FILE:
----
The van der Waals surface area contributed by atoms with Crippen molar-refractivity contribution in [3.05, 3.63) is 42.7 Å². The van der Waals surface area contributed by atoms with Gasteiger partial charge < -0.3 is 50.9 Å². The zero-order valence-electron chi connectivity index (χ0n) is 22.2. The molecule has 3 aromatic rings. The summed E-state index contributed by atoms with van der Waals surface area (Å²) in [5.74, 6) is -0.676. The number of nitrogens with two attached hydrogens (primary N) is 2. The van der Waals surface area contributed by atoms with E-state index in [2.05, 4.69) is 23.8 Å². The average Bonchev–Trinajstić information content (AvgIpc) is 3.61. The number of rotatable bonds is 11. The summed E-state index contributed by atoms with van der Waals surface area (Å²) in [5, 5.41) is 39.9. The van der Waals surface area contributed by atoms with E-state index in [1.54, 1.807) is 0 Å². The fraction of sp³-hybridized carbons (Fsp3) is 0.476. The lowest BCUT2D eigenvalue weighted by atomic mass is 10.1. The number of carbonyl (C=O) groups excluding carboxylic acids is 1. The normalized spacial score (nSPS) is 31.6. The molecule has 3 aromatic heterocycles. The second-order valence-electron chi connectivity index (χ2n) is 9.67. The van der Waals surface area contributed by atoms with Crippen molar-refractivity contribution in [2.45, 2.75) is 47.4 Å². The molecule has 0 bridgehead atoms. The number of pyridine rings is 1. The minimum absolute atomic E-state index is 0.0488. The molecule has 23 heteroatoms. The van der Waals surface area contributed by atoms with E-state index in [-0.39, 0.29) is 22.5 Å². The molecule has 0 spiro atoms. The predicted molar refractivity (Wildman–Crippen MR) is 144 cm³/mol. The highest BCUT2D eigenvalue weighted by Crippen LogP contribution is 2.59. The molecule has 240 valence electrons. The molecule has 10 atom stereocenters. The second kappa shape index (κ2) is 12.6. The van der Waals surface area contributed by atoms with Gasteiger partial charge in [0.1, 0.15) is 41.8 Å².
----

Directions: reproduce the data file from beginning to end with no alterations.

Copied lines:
The van der Waals surface area contributed by atoms with Crippen molar-refractivity contribution in [3.05, 3.63) is 42.7 Å². The van der Waals surface area contributed by atoms with Gasteiger partial charge < -0.3 is 50.9 Å². The zero-order valence-electron chi connectivity index (χ0n) is 22.2. The molecule has 3 aromatic rings. The summed E-state index contributed by atoms with van der Waals surface area (Å²) in [5.74, 6) is -0.676. The number of nitrogens with two attached hydrogens (primary N) is 2. The van der Waals surface area contributed by atoms with E-state index in [2.05, 4.69) is 23.8 Å². The average Bonchev–Trinajstić information content (AvgIpc) is 3.61. The number of rotatable bonds is 11. The summed E-state index contributed by atoms with van der Waals surface area (Å²) in [5, 5.41) is 39.9. The van der Waals surface area contributed by atoms with E-state index in [1.54, 1.807) is 0 Å². The fraction of sp³-hybridized carbons (Fsp3) is 0.476. The lowest BCUT2D eigenvalue weighted by atomic mass is 10.1. The number of carbonyl (C=O) groups excluding carboxylic acids is 1. The normalized spacial score (nSPS) is 31.6. The molecule has 3 aromatic heterocycles. The second-order valence-electron chi connectivity index (χ2n) is 9.67. The van der Waals surface area contributed by atoms with Crippen molar-refractivity contribution in [2.45, 2.75) is 47.4 Å². The molecule has 0 bridgehead atoms. The number of pyridine rings is 1. The minimum absolute atomic E-state index is 0.0488. The molecule has 23 heteroatoms. The van der Waals surface area contributed by atoms with E-state index in [-0.39, 0.29) is 22.5 Å². The molecule has 0 spiro atoms. The predicted molar refractivity (Wildman–Crippen MR) is 144 cm³/mol. The highest BCUT2D eigenvalue weighted by Crippen LogP contribution is 2.59. The molecule has 240 valence electrons. The molecule has 10 atom stereocenters. The second kappa shape index (κ2) is 12.6. The van der Waals surface area contributed by atoms with Gasteiger partial charge in [0.1, 0.15) is 41.8 Å².